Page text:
When one speaks of “terroir”, there is obvious reference to the earth in which the vines are planted. But the roots of those vines go deeper still into the history and “sense of place” that defines a wine making region. This was made clear to me at two focus tastings I recently attended which introduced me to the Italian wine regions of Calabria and Puglia.
VINO California Grand Tasting – May 14, 2013 – Los Angeles
Seminar: “Call to Calabria: Discovering the Wines from the “Toe” of Italy’s Peninsula”
Calabria, located in the “toe” of Italy’s “boot”, is steeped in ancient history, surrounded by Mediterranean beauty, and a testament to locally produced wines paired with the local flavors of seafood, cured meats, salty capers and spicy pepperoncino. Over 90% of the regions wine production is red wine, much of which until recent years was transported elsewhere and used as blending wine. Now, however, Calabria is emerging as its own wine producing region with wines that are pure and honest expressions of where they come from. These wines share a unique flavor profile with plenty of character, earthiness, rusticity and approachable tannins….all at very affordable prices.
Our tasting was led by an esteemed panel of wine experts: Anthony Dias Blue, Editor-In-Chief, The Tasting Panel Magazine, Piero Selvaggio of Valentino Restaurant and Jonathan Mitchell of Locanda del Lago Restaurant. They spoke colorfully and expressively of the wines, the producers and the memorable food pairings they had experienced in Calabria and re-created in their restaurants.
Of the 7 wines we tasted, I scored them all highly, and would be delighted to have any of them in my cellar. I look forward to the future availability of these wines in local wine stores. Here are some of the highlights:
Azienda Agricola Biologica Santa Venere White Ciro DOC 2012 – Greco grape – crisp, fresh, good acidity
Statti Mantonico IGT 2010 – acacia, figs, green tea
Casa Vinicola Crisera SRL Nerone de Calabria IGT 2008 – 70% Norelo 30% Sangiovese – Dark, complex, leathery, robust, chocolate finish – pair with game
Cantine Viola Moscato Passito IGT Calabria 2010 – From Greco de Bianco on Ionian coast – Orange/Brown color, viscous, dried figs/raisins – pair with sweet ricotta or fustic desserts like fig/almond cake and biscotti
At the Grand Tasting the choices of wines to taste was overwhelming! Where’s a plate of pasta when you need it? By far, though, the most informative table I visited was that of US Import Manager, Stefano, who had so much wonderful info to share about Italian wine in general and in particular the wines of Beni de Batasiolo. Nestled in the heart of Piemonte in orthern Italy, they produce 7 different Barolos as well as wines made from Barbera, Chardonnay, Cortese, Dolcetto and Moscato.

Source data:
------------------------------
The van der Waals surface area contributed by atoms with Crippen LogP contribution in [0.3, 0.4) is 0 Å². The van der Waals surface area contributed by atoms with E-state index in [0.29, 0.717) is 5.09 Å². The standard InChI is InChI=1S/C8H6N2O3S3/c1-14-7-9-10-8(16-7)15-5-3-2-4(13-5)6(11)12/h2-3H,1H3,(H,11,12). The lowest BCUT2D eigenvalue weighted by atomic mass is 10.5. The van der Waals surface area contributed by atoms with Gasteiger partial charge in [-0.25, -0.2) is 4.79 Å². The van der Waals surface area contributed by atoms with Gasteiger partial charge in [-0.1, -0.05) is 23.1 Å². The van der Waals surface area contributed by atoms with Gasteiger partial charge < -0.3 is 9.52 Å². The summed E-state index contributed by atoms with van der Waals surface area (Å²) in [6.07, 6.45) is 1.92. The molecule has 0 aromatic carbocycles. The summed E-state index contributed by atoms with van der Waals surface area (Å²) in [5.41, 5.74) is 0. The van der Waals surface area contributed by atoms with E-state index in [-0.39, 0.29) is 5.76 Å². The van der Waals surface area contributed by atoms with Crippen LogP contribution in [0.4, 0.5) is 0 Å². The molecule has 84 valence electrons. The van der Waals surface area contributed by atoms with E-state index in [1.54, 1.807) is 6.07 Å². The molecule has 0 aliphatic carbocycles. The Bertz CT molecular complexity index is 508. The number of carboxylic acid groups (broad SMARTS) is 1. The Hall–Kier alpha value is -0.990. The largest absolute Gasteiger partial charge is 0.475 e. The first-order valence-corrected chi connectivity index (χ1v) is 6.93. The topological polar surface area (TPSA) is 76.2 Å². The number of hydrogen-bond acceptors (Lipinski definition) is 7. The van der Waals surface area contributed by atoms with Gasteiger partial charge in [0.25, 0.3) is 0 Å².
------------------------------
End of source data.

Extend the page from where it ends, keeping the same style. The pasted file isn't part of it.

Related links: Italy America Chamber of Commerce West (IACCW)
North American Sommelier Association presents: Puglia – featuring the wines of Tormaresca – May 20, 2013 – The Wine House, Los Angeles
The wine making region of Puglia occupies the “heel of the boot” that is Italy. Winters are short, the weather is warm, the Mediterranean Sea beckons. With 400 miles of coastline, Puglia has been named as one of the “top 10” tourist destinations for 2013. Tormaresca export manager, Vito Palumbo, regaled us with stories of a diverse history clearly reflected today in the area’s architecture, gastronomy and wine style. Like Calabria, the wines made here were sold as bulk wine, but during the 80’s and 90’s went through what Vito describes as a “renaissance”, with today’s production decreasing in quantity and increasing in quality. The area is 7400 square miles, and while heavily planted to vine, the focus is on the grape quality. Those grape varietals include Fiano, Chardonnay, Primitivo, Negroamaro, Aglianico, Cabernet Sauvignon and Syrah.
The two wine estates of Tormaresca, “Bocca de Lupo” in the Castel del Monte DOC of northern Puglia and “Masseria Maime”, in the southern DOC, Salento, are committed to producing high-quality wines with what they call “strong territorial identity”, at affordable prices and accessible in the American market.
The 2011 Tormaresca Chardonnay had unique salty notes from the soils located so near the sea. Lots of fresh fruit with a hint of minerality. Long finish.
The 2005 Masseria Maime Negroamaro, awarded 90 points by Wine Enthusiast, was a big, lush wine, complex, powerful with an earthy-licorice finish.
I actually enjoyed all 6 of the Tormaresca wines we tasted, and would not hesitate to purchase them for my cellar.
I’LL DRINK TO THAT!